The leaper was sitting in the middle of a line of folding chairs, a stage in front of him decorated patriotically in red, white and blue bunting. There were men in white uniforms standing on the stage at attention, one man standing behind a podium. Their attention was to Sam's right, off stage. He turned his head and saw a red carpet laid out on the short grass. One end started at the bottom of the stage steps, and the other end stopped about 20 feet away, flanked by twin white rope railings.

A tall, trim man in dress Navy whites was striding confidently down the red carpet to the stage. The irritating whistle had been a bo'sun and his brass whistle, announcing the man's arrival, as was the clanging bell. Sam watched the man mount the stairs, cross the stage and return the salute to the man behind the podium who must be the, what, emcee? Host? Announcer? Sam thought. After the exchange, the new arrival stepped back and sat with the others on stage. The man behind the podium began to speak.

Sam took this time to slowly look around him. He was sitting on an inner aisle chair with numerous rows of chairs stretching back behind him. Every chair was occupied. In fact, there were people standing in the back, too. Most of them were in uniform, and those that weren't were formally dressed. Blinking at the sky, he estimated the time of day to be late morning, and automatically tugged at the tie he wore. The smell of flowers tickled his nose and he cocked his head slightly to see a young woman, probably in her early twenties, sitting next to him to the right, holding a spray of red roses. Without turning her head, she jabbed him with her elbow.

"Stop messing with your tie!" she hissed quietly but firmly.

Sam, chastised, immediately dropped his hand and felt his cheeks automatically turn hot. His mind started to whirl. She's too young to be my mother, I think, he thought, looking at his hands. Then he noticed the class ring on his finger which read 'Coronado High School 2000' At least I'm a high school graduate, he mulled. The corner of a small booklet tucked under his thigh caught his eye. All that was visible was the gold cord binding it, an anchor, and the date August 31, 2000. A recent grad at that.

He tugged the booklet free of his leg and began to read the title as the Imaging Chamber door swooshed open.

He read, 'Retirement Ceremony for Commander….'

"… Thomas Beckett!" the speaker finished as polite applause started around him.

Sam froze as his heart jumped into his throat. His head snapped up to find his brother, but instead saw the royal blue and gold form of the holographic Observer burst from a bright rectangle directly in front of him.

"Tom!" Sam croaked out loud, oblivious to the irritated look thrown at him by the young woman. He was forced out of his astonishment by her second, well-placed jab. "Ow!"

"Shhh!" She hissed just as Al Calavicci slid to a stop in front of them, forcing Sam to squint into the bright light of the Imaging Chamber.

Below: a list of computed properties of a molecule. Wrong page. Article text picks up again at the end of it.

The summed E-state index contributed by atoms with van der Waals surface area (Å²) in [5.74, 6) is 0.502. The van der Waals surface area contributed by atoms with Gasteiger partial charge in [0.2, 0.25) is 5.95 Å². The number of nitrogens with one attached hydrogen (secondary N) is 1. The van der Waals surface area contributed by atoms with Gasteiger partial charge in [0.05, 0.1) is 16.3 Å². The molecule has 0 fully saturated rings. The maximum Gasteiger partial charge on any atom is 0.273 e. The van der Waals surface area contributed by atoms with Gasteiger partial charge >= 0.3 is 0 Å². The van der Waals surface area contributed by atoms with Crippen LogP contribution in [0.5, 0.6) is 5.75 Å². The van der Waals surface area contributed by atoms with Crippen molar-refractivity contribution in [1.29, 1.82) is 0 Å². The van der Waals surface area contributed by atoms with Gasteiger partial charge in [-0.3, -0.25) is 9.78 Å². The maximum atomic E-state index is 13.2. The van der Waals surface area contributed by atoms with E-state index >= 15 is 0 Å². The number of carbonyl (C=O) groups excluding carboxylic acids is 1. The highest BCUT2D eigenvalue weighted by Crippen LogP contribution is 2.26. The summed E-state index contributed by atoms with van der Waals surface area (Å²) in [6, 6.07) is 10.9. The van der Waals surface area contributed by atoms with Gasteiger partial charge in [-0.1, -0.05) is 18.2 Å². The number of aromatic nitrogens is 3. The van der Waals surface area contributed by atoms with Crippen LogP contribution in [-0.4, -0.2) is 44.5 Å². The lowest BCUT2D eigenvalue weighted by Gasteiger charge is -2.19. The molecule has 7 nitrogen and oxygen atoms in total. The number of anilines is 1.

"Sam! Don't move, OK? Just don't move!" The Imaging Chamber door slid shut with a clank and Sam then tried to look around his friend to the stage. Al waved his hands in front of Sam to keep the leaper from standing. "Sam, listen to me. Don't say or do anything. Just listen, OK?" He took a breath when he saw Sam sit tensely still and fix his wide hazel eyes on him. "OK, then. First things first. Do you know who that is?" The hologram pointed back over his shoulder in the direction of the stage.

Sam clamped an angry glare at Al and held up the pamphlet.

"Oh. I guess you do. OK, buddy, you just need to cool your jets for a little while. Just sit. Relax, Sam." The last comment sounded more like an order.

The leaper took a breath and settled down enough to make both the woman and the Observer happy. He stared expectantly at Al.

"Here's the scoop, Sam," Al started. "You're Jonathan Thomas Beckett, age 18. You're known as J.T. This girl next to you is Catherine Louise Beckett, 20, and your, I mean J.T.'s, sister. Tom is their father, Sam. You leaped into your nephew."

Sam's eyes grew in shock. Nephew? I have a nephew? AND a niece? AND they're adults? He blinked rapidly, futilely searching his brain. He had no memory of them! His mouth sagged slightly and the look of his pain that passed through his eyes was not lost on the Observer.

Al knew exactly how he felt. "Look, Sam, it's not your fault you don't remember. It's the Swiss-cheese thing. I know you want to jump up right now and go to your brother, but you can't. You hear me, Sam?" Al leaned over to catch his friend's eyes. "All right? Sam?"

Sam nodded quickly, fixing his eyes on his hands until he could stop the tears he felt growing. He took a breath and eventually looked up, now fully in control.

"That's good. Listen, we have an idea why you're here, but it can wait. Right now you sit and listen to your big brother. You should be proud." Al's voice was soft now and Sam heard the bleep of the handlink as the hologram called for the door. "It'll give you time to catch up with family. But remember, Sam, you are J.T! OK? And if anyone asks, you're going to the Air Force Academy in Colorado Springs in the fall. OK?"